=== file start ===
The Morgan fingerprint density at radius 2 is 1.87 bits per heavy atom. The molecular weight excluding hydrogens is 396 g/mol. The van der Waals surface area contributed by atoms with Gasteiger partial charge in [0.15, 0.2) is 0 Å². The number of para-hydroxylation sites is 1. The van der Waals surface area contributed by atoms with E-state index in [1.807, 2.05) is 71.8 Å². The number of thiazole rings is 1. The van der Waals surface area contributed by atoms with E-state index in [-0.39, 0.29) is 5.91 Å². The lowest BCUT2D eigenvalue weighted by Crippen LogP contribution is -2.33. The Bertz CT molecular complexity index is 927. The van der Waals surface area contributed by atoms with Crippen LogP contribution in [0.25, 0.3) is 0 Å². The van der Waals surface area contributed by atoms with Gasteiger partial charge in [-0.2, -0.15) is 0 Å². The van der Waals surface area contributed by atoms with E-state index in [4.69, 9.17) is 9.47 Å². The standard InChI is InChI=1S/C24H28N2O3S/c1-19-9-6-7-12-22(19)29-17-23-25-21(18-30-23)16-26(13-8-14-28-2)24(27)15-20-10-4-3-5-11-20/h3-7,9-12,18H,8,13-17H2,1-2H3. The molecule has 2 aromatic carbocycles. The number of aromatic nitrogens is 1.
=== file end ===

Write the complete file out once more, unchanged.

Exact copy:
The Morgan fingerprint density at radius 2 is 1.87 bits per heavy atom. The molecular weight excluding hydrogens is 396 g/mol. The van der Waals surface area contributed by atoms with Gasteiger partial charge in [0.15, 0.2) is 0 Å². The number of para-hydroxylation sites is 1. The van der Waals surface area contributed by atoms with E-state index in [1.807, 2.05) is 71.8 Å². The number of thiazole rings is 1. The van der Waals surface area contributed by atoms with E-state index in [-0.39, 0.29) is 5.91 Å². The lowest BCUT2D eigenvalue weighted by Crippen LogP contribution is -2.33. The Bertz CT molecular complexity index is 927. The van der Waals surface area contributed by atoms with Crippen LogP contribution in [0.25, 0.3) is 0 Å². The van der Waals surface area contributed by atoms with Gasteiger partial charge in [-0.2, -0.15) is 0 Å². The van der Waals surface area contributed by atoms with E-state index in [4.69, 9.17) is 9.47 Å². The standard InChI is InChI=1S/C24H28N2O3S/c1-19-9-6-7-12-22(19)29-17-23-25-21(18-30-23)16-26(13-8-14-28-2)24(27)15-20-10-4-3-5-11-20/h3-7,9-12,18H,8,13-17H2,1-2H3. The molecule has 2 aromatic carbocycles. The number of aromatic nitrogens is 1.